In the final quarter of 2020, 8,409 consumers in Ontario, Canada, faced insolvency and either filed a proposal to pay off their debts or entered into bankruptcy.
The words insolvency and bankruptcy, especially the latter, tend to invoke fear among people who are facing unmanageable debt loads. Unfortunately, many people equate bankruptcy with failure and the loss of everything they’ve worked for in life.
It’s important to remember that you can reorganize your debts without declaring bankruptcy by filing a consumer proposal. Under this option, you retain all of your assets. If you need to discharge your unsecured debt because you cannot pay it off under a proposal, choosing to file for bankruptcy can provide you with exemptions so that you can retain important assets, such as your car, furnishings, and even your home.
If you are facing financial issues in Toronto, Ontario, or nearby in Hamilton, London, or Ottawa, contact Matthew R. Harris Law P.C., to speak with an experienced consumer insolvency and bankruptcy lawyer who can help you chart a course toward a fresh start.
The Bankruptcy and Insolvency Act (BIA) governs legal remedies for excessive debt loads, and for consumers, provides the two options mentioned above: filing a proposal or entering into bankruptcy protection.
Under the BIA, anyone who is unable to pay their debts will be considered insolvent. The BIA defines an insolvent person as anyone in Canada who is at least $1,000 in debt and either cannot pay their obligations when they become due, or whose assets would not cover the accrued debt even if fully liquidated.
A consumer proposal will be your first option if your debt load is $250,000 or less. The proposal allows you to consolidate your debts – and often reduce them – and then pay them off on a monthly basis within a maximum five-year time frame. You get to retain all of your assets so long as you pay your debts each month. The catch here is that your creditors have to approve your proposal. If they reject it, you can be forced into higher payments or even bankruptcy.
If your debt is above $250,000, you can file a Division 1 proposal similar to the consumer proposal, but if it is rejected by your creditors, you are automatically thrown into bankruptcy proceedings.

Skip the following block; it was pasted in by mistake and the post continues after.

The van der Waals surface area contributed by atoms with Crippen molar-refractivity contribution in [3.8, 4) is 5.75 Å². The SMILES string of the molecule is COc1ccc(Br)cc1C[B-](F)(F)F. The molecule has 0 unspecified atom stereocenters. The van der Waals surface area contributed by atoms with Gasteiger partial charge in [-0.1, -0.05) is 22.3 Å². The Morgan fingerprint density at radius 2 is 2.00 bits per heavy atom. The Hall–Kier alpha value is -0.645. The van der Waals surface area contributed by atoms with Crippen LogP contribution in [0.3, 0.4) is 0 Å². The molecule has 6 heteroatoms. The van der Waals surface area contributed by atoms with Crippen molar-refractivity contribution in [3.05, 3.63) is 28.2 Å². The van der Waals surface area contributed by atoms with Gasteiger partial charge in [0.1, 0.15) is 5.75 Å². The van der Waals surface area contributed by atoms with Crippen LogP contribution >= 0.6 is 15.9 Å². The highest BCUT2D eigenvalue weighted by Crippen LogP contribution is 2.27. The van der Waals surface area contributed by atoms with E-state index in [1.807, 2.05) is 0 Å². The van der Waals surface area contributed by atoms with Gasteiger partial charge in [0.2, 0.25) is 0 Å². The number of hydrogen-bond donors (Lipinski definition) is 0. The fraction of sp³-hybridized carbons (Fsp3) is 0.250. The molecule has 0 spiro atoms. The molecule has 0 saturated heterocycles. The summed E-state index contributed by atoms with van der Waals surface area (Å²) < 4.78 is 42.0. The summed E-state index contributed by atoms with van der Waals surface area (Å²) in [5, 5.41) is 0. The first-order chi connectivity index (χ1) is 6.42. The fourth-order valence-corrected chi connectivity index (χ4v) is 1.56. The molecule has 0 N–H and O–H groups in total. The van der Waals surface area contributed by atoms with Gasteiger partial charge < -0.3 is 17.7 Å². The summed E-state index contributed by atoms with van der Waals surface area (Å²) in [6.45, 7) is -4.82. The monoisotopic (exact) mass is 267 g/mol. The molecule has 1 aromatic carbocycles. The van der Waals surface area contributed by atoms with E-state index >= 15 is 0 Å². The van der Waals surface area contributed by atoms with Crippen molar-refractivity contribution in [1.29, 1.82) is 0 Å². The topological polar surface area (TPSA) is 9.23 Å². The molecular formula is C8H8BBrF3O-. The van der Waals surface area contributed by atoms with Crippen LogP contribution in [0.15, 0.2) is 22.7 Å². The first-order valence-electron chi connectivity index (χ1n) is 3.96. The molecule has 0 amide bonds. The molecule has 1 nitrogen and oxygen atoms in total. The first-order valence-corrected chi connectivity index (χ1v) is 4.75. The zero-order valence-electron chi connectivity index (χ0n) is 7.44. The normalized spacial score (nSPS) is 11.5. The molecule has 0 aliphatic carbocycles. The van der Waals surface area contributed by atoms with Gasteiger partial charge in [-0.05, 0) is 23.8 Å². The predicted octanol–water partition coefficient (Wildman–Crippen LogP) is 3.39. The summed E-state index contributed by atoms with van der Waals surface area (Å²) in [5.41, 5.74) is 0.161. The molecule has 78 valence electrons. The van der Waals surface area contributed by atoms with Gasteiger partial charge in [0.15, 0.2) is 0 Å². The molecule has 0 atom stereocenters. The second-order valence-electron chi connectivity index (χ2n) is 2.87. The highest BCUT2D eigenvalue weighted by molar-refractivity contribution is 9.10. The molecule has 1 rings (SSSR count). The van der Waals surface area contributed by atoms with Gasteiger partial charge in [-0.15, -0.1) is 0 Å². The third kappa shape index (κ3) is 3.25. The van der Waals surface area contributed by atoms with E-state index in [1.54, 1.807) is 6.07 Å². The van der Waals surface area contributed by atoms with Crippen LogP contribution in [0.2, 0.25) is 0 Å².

If you are unable to discharge your debts with a consumer or Division 1 proposal, you can file for bankruptcy, but bankruptcy should really be viewed as a last resort. Once you enter into bankruptcy, everything but your exempted assets will be seized and sold to help cover the obligations you owe, but you will be debt-free when discharged.
With either approach, proposal, or bankruptcy, you will be required to attend two credit counseling sessions to help you manage your finances in the future.
With either a consumer proposal or bankruptcy filing, your financial affairs will be assigned to a Licensed Insolvency Trustee (LIT). In the case of a proposal, the LIT will deal with your creditors, and you will pay him the agreed-upon monthly fee that will be spread among the creditors that you owe.
The LIT in a bankruptcy case will be responsible for selling off your non-exempt assets and using those proceeds to spread among unsecured creditors. Bankruptcy takes a minimum of nine months and stays on your credit report for up to seven years after your discharge (three years for a completed consumer proposal).
Exemptions generally vary from province to province. In Ontario, a car not exceeding $7,117 can be exempt, as are household furnishings and appliances valued at less than $14,180. Tools and property used to earn a living can also be exempt up to $14,405. These values are based on the current market value of the assets, not on replacement costs.
Equity in your home is exempt up to $10,783. If the equity does not exceed that amount, and you keep current on your payments, you can retain your residence. If the equity is above that amount, you can sometimes arrange to buy back the difference.
Your clothing is totally exempt, and Registered Retirement Savings Plans (RRSPs) are also exempt. Debts you will not be able to discharge include spousal support and child support payments, student loans that were acquired fewer than seven years ago, and any taxes, fees, or obligations owed to government institutions.
Facing insolvency or bankruptcy proceedings can be an extremely stressful situation, and the options are often so frightening that consumers find themselves unable to make key decisions to move forward in either direction. This is where a consumer bankruptcy lawyer can help.
If you can pay your debts, at least partially, a consumer proposal can instantly put you back on track for long-term financial stability. Sure, it may mean making some sacrifices, but you will be able to begin to restore some level of normalcy to your finances while being able to legally retain everything you have in your possession.
If you are too deeply in debt or too strapped for income and you fear that bankruptcy is looming, an experienced and knowledgeable lawyer can assist you in navigating the provisions of the BIA and provincial law to help you retain as many assets as possible. Remember, your creditors can not only hound you for payment, they can also force you into bankruptcy against your will.
So don’t face your financial challenges on your own. Call or reach out to Matthew R Harris Law P.C. today and let an experienced consumer bankruptcy lawyer help you explore all of your options and develop a plan that can help you achieve the fresh start you deserve.
Matthew R. Harris of Matthew R. Harris Law P.C. has both a J.D. in law and a postgraduate L.L.M with a major in bankruptcy and insolvency. He has spent his entire legal career helping individuals and businesses with financial and insolvency concerns. If you’re facing financial distress in Southern Ontario, contact Matthew R. Harris Law P.C. immediately to schedule an assessment and discuss all of your legal options for relief.